Jamie Miller’s analysis of apartheid diplomacy in the 1970s, An African Volk: The Apartheid Regime and Its Search for Survival, delivers two important points: that local political agendas mattered to the global history of the Cold War and that international developments prompted ideological reassessment in Afrikaner nationalist circles. To make these points, Miller looks closely at B. J. Vorster, a prime minister of South Africa (1966–1978) whom historians have generally relegated to shadows cast by his predecessor, H. F. Verwoerd, and successor, P. W. Botha. Verwoerd was the intellectual force behind “separate development,” the form of white supremacy that purported to promote ethnic self-determination. This policy remained in place after his 1966 assassination, when Vorster assumed the office. Botha, who succeeded Vorster in 1978, became nearly as influential as Verwoerd: he redirected focus from ethnic politics toward averting a “total onslaught” from communism and African nationalism. He dedicated the state to a “total strategy” that combined political reform with military aggression and police crackdowns. Compared with Verwoerd and Botha, the man in the middle Vorster is remembered for developments he could not control: the resurgence of black nationalism and a minor scandal that brought him down. An African Volk demonstrates that Vorster was more than a placeholder. He, too, had an agenda to protect white power and segregation, to ensure the survival of Afrikaner privilege. More than intensify governmental control of black South Africans, Vorster sought acceptance from newly independent African states. Miller calls this the “Vorster Doctrine” (130). Ultimately, Vorster’s African détente failed, but An African Volk makes the case that his premiership was pivotal in southern African political history. Winning acceptance from the Frontline States, in particular from Zambia and Tanzania, which were firmly opposed to white minority rule, was a tall order, but Vorster also faced challenges at home. Economic development had increased inequalities among the Afrikaner volk that the National Party purported to represent. Apartheid ideologues were separating out into the liberal verligtes (enlightened) and conservative verkramptes (cramped). Cutting across the divide between verligtes and verkramptes was that between diplomatic doves and militaristic hawks. Although all meant to protect white power, these were bitter battles. Vorster’s détente, Miller explains, was a verligte modification of separate development. Vorster abandoned the idea of Afrikaners as European offshoots who held dominion over inferior subjects. Rather, he extolled Afrikaners’ Africanness as the best hope of protecting their separate identity and privileged position. He aimed to convince political leaders north of the Zambezi that white-dominated South Africa also belonged in an ethnically and politically plural Africa. He orchestrated high-level meetings with the governments of Liberia and Malawi. Photographed between two Malawian women at a formal dinner, he scandalized hardline segregationists. The communist threat, Vorster told his critics, was such that white South Africans needed to act diplomatically in Africa. Miller’s recounting of the 1970s convinces the reader that it was not an entirely outrageous plan: South Africa might have managed coexistence with the Frontline States, anti-apartheid countries to the north. In 1974–1975, Zambia cooperated with Vorster on a negotiated settlement for Rhodesia. Vorster also held out a promise for reform in South West Africa. These territories were sacrifice zones; Vorster would have compromised them for the sake of preserving racial hierarchy in South Africa. But Vorster was not successful, for several reasons. The 1974 Carnation Revolution in Portugal led to independence for Mozambique and Angola. Thus, South Africa lost a critical regional ally. Recognizing that Vorster was liable to cut them off, the Rhodesians did not always cooperate with the South Africans. Divisions in the National Party also undermined Vorster. Most fatally, hawks in the military and cabinet, led by Botha, pulled South Africa into an escalating intervention in Angola’s civil war. The danger was also one Vorster had railed against: communism. But his diplomacy no longer appeared sufficient to the threat. Thereafter, Henry A. Kissinger himself stepped up to support Vorster’s détente, but by mid-1976 the Soweto uprising had begun and the common ground between South Africa and its neighbors had fallen away. The United States, too, became more critical. Vorster’s poor political skills often worked against him. Re-creating this political world, Miller frequently comments on what Vorster might have done to lessen his failure. As Vorster’s influence declined, Botha consolidated power. Taking inspiration from the French military strategist André Beaufre, he convinced enough of the fractious Afrikaner elite, including verligtes, that South Africa faced a total onslaught. White South Africa might not, he warned, survive. While Botha was still minister of defense, the Angolan conflict served him well. When Cuban troops intervened on behalf of the Popular Movement for the Liberation of Angola in 1975, the South African Defense Force was already involved, but the Cubans pulled them in more deeply. The effect was to empower the South African hawks. Miller demonstrates that the hawks’ total strategy included political reform. Miller’s close reading of Afrikaner politics supports his assertion that regional specifics mattered in the Cold War. His analysis also undermines assumptions about the power of international whiteness. Even within Afrikanerdom, there were differences about whose white privilege merited protection and how it might be achieved. Reconstructing political battles and diplomatic efforts, An African Volk reveals that the National Party of the 1970s understood the need for some change in order to protect white position. This provides an excellent context for understanding Botha in the 1980s. Miller explains how, in South African terms, Botha could be both a hawk and a reformer. The militarization at the end of apartheid was obvious, but the sincerity of Botha’s political reforms is more dubious. The person who has insisted that Botha was serious about change was Nelson Mandela, who engaged in secret talks with him from prison. Mandela always credited Botha with beginning the process that ended apartheid. Miller’s book helps us understand Botha’s reasons. © The Author 2018. Published by Oxford University Press.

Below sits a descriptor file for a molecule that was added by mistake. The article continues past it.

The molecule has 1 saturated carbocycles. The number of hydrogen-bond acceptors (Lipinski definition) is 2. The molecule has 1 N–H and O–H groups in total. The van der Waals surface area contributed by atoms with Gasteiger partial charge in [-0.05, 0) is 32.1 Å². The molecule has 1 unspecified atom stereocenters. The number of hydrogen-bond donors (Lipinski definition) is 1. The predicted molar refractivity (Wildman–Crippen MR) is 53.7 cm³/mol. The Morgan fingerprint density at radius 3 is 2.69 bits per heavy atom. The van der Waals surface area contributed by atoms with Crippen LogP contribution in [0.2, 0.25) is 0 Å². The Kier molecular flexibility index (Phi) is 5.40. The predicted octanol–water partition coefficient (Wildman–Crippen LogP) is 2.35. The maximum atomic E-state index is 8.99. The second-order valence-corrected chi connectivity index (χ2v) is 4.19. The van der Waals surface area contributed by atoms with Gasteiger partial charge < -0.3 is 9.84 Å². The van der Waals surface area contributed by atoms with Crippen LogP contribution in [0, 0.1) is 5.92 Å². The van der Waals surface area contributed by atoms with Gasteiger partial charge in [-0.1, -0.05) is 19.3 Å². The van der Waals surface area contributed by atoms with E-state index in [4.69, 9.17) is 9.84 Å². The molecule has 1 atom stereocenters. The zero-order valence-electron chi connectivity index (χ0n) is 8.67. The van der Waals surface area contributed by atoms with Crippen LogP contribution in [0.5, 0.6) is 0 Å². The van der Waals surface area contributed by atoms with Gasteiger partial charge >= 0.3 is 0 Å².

The American Historical Review – Oxford University Press
Published: Feb 1, 2018